Comms lessons from the 2020 U.S. presidential election

Communicators also have a role to play moving the country forward.

(Photo credit: Getty Images)
(Photo credit: Getty Images)

The communications lessons from the 2020 presidential election are already clear, even as the country is on day four of waiting with bated breath as the final votes are counted.

The responses from former Vice President Joe Biden and President Donald Trump as results filter in have been night and day.

As Biden edges closer to the 270-electoral-vote threshold needed to win the presidency, Trump’s campaign is laying the groundwork for contesting battleground states. His campaign filed lawsuits in Pennsylvania, Michigan and Georgia, demanding better access for campaign observers to locations where ballots are being processed and to raise absentee ballot concerns.

Additionally, Trump’s campaign said it would ask for a recount in Wisconsin and called for a temporary halt in counting in Michigan and Pennsylvania.

“Stop the count!” Trump tweeted on Thursday.

Biden said the count should continue in all states, adding, “No one’s going to take our democracy away from us — not now, not ever.”

Carnival Cruise Line chief communications officer Chris Chiames warns communicators not to follow Trump’s example. 

“Claims of the system being rigged, cheating and conspiracies against you are generally not made by people who think they will prevail or who have a solid case for themselves, Chiames said. “As communicators, we should not let our organizations take that path in strategy or message.” 

Additionally, Trump’s narrative early Wednesday morning was that he had won the election, despite several states being too close to call. Twitter and Facebook, meanwhile, have been labeling Trump’s posts claiming victory and questioning the legitimacy of ballots for Biden.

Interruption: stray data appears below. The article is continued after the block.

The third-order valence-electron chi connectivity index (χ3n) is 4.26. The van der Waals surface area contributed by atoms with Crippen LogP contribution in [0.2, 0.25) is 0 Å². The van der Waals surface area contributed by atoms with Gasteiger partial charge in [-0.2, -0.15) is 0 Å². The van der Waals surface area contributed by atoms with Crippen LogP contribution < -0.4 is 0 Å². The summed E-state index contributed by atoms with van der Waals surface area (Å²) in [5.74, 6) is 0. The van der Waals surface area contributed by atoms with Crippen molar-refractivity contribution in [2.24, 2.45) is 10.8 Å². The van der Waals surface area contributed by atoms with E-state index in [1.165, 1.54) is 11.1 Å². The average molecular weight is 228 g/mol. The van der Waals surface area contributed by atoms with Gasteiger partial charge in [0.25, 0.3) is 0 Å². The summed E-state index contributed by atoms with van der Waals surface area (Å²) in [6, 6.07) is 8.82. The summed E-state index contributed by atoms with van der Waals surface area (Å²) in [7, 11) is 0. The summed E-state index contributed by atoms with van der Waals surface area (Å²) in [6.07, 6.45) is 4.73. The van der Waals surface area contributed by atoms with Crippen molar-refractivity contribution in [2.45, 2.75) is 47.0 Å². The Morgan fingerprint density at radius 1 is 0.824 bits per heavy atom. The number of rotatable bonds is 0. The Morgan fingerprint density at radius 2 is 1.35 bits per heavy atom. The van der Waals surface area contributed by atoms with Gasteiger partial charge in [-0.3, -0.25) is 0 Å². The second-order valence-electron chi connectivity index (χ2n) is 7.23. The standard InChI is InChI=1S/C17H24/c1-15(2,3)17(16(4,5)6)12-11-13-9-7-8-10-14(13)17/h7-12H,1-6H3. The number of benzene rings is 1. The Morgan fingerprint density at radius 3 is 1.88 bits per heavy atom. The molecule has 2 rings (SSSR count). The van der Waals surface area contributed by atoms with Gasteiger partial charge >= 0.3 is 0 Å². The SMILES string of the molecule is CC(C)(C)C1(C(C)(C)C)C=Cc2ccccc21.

“An interesting reaction coming out of the election coverage was the speed at which networks and social media platforms debunked Trump’s inaccurate and misleading claim of winning the election,” says Michael Kaye, global communications and PR manager for OKCupid.

Big tech has come under fire for years about the role social media platforms play in election influencing or interference, so to see two of the biggest players take immediate action against false victory claims was “encouraging,” Kaye says.

Facebook and Twitter’s swift action builds off efforts from both social platforms during this election cycle. This summer, Twitter tested a feature that prompted users to read articles before retweeting them in an attempt to halt the blind spreading of misinformation.

Another highlight from this election for Kaye was media coverage. He particularly appreciated MSNBC’s reporting on the results.

“MSNBC told stories with their polling data, instead of simply reciting numbers that aren’t easily digestible for all viewers, especially those who are following elections closer than they ever have before,” says Kaye. “As a data-driven storyteller, I understand there’s an art to using insights to building a narrative, and MSNBC reported on a contentious election in a fairly balanced way.”

This election has been a reminder that all communicators can be more careful, says kglobal MD Dan Rene. He points to the bad predictions that floated around this week from journalists, activists, officials and pollsters.